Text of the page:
The Heart of Genetic Counseling: Past, Present and Future

This year, the National Society of Genetic Counselors has the pleasure of celebrating 40 years of advocacy, education and ingenuity in the genetic counseling world, not only advancing the profession but positioning genetic counselors as necessary members of the healthcare industry.

Reflecting on where NSGC and the genetic counseling field is today and how it came to be, this year’s conference attendees heard from three former presidents, all sharing their perspective on how the field has evolved in just four decades. Their speeches focused on the past, present and future of the genetic counseling profession and how far genetic counselors have come as invaluable members of the healthcare team.


In the early years of genetic counseling, few knew what a genetic counselor was and the role of the genetic counselor in the healthcare industry was being defined. There were vigorous discussions about use of the title “genetic counselor” and whether to establish a professional society.  Past President Wendy Uhlmann, MS, CGC (1999-2000), remembers that in the early 1980’s generally clinical geneticists considered themselves to be the genetic counselors, and those with masters degrees “genetic associates.”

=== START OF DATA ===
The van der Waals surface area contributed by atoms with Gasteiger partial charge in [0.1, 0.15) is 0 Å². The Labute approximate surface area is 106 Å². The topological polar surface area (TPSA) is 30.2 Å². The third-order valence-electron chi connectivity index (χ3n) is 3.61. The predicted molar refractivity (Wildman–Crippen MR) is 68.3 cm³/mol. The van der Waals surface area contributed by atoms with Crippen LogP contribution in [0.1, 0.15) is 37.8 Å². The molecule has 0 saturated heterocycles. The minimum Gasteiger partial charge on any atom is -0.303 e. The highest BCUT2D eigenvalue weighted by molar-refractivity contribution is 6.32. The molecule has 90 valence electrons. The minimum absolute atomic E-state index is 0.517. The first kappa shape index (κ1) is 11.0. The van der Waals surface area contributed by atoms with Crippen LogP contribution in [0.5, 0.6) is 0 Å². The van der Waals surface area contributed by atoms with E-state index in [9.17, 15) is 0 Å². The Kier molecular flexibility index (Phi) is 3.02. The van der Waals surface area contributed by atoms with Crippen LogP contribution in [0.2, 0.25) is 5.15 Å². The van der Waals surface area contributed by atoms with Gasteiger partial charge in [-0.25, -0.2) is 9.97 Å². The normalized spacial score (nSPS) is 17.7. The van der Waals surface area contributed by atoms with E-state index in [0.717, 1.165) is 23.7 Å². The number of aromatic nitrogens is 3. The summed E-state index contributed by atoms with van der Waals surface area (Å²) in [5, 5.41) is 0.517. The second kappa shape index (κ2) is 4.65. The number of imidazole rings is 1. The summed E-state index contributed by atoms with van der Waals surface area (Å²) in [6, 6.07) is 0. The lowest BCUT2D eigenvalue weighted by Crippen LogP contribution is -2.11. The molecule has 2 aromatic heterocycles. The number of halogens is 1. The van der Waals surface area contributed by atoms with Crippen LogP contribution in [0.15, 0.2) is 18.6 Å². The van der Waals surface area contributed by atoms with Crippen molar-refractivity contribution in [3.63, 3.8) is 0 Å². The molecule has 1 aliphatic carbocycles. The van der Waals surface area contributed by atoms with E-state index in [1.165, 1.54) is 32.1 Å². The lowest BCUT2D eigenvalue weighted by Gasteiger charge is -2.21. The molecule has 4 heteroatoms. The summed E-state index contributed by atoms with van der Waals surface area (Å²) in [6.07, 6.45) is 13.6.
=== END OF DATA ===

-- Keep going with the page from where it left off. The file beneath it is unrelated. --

Uhlmann quoted a 1989 Perspectives in Genetic Counseling article written by Joan Marks, MS, an early longtime director of the Sarah Lawrence College genetic counseling program. Marks said at the start, many in the medical community had “serious doubts that non-physician counselors could be trusted to know their limitations” and there was even “open skepticism that dealing with the emotional component of genetic diseases was either necessary or constructive” (Fall issue, Vol 11, No 3, page 2)

“This was clearly disproven,” said Uhlmann, referencing the milestone of reaching 5,000 certified genetic counselors (CGC) this fall.

Another limitation: technology. Computers were either nonexistent or newly in use and there were no online searches or even much DNA testing. In the hour-long clinic visits, genetic counselors would review family histories, draw pedigrees and provide inheritance and psychosocial counseling. Generally, genetic counselors did not work autonomously, and their roles weren’t clearly defined, either.